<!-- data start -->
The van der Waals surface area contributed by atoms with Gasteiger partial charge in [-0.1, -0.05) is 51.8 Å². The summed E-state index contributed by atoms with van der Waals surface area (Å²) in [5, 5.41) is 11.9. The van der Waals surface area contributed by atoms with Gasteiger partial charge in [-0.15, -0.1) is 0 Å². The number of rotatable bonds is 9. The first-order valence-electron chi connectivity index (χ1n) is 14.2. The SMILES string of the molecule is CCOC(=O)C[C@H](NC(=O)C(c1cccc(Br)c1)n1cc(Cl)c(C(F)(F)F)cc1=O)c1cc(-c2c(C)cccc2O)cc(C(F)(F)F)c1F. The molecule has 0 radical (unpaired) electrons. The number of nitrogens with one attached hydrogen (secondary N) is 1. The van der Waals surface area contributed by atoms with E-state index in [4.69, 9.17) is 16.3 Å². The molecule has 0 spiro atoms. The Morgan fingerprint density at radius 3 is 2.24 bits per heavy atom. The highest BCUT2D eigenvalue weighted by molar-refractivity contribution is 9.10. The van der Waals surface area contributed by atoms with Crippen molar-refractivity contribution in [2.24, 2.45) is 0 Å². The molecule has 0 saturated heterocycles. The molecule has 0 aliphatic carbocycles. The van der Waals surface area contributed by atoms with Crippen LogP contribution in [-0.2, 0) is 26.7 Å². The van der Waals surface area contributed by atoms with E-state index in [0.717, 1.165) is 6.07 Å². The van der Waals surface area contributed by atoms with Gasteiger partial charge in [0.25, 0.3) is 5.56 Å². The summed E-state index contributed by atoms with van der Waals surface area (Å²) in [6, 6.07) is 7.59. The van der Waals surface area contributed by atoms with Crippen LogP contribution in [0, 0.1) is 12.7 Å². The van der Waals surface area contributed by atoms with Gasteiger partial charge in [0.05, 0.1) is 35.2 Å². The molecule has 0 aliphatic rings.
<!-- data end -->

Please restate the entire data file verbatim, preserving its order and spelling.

The van der Waals surface area contributed by atoms with Gasteiger partial charge in [-0.1, -0.05) is 51.8 Å². The summed E-state index contributed by atoms with van der Waals surface area (Å²) in [5, 5.41) is 11.9. The van der Waals surface area contributed by atoms with Gasteiger partial charge in [-0.15, -0.1) is 0 Å². The number of rotatable bonds is 9. The first-order valence-electron chi connectivity index (χ1n) is 14.2. The SMILES string of the molecule is CCOC(=O)C[C@H](NC(=O)C(c1cccc(Br)c1)n1cc(Cl)c(C(F)(F)F)cc1=O)c1cc(-c2c(C)cccc2O)cc(C(F)(F)F)c1F. The molecule has 0 radical (unpaired) electrons. The number of nitrogens with one attached hydrogen (secondary N) is 1. The van der Waals surface area contributed by atoms with E-state index in [4.69, 9.17) is 16.3 Å². The molecule has 0 spiro atoms. The Morgan fingerprint density at radius 3 is 2.24 bits per heavy atom. The highest BCUT2D eigenvalue weighted by molar-refractivity contribution is 9.10. The van der Waals surface area contributed by atoms with Crippen molar-refractivity contribution in [2.24, 2.45) is 0 Å². The molecule has 0 saturated heterocycles. The molecule has 0 aliphatic carbocycles. The van der Waals surface area contributed by atoms with Crippen LogP contribution in [-0.2, 0) is 26.7 Å². The van der Waals surface area contributed by atoms with E-state index in [0.717, 1.165) is 6.07 Å². The van der Waals surface area contributed by atoms with Gasteiger partial charge in [0.25, 0.3) is 5.56 Å². The summed E-state index contributed by atoms with van der Waals surface area (Å²) in [6, 6.07) is 7.59. The van der Waals surface area contributed by atoms with Crippen LogP contribution in [0, 0.1) is 12.7 Å². The van der Waals surface area contributed by atoms with Gasteiger partial charge in [0.05, 0.1) is 35.2 Å². The molecule has 0 aliphatic rings.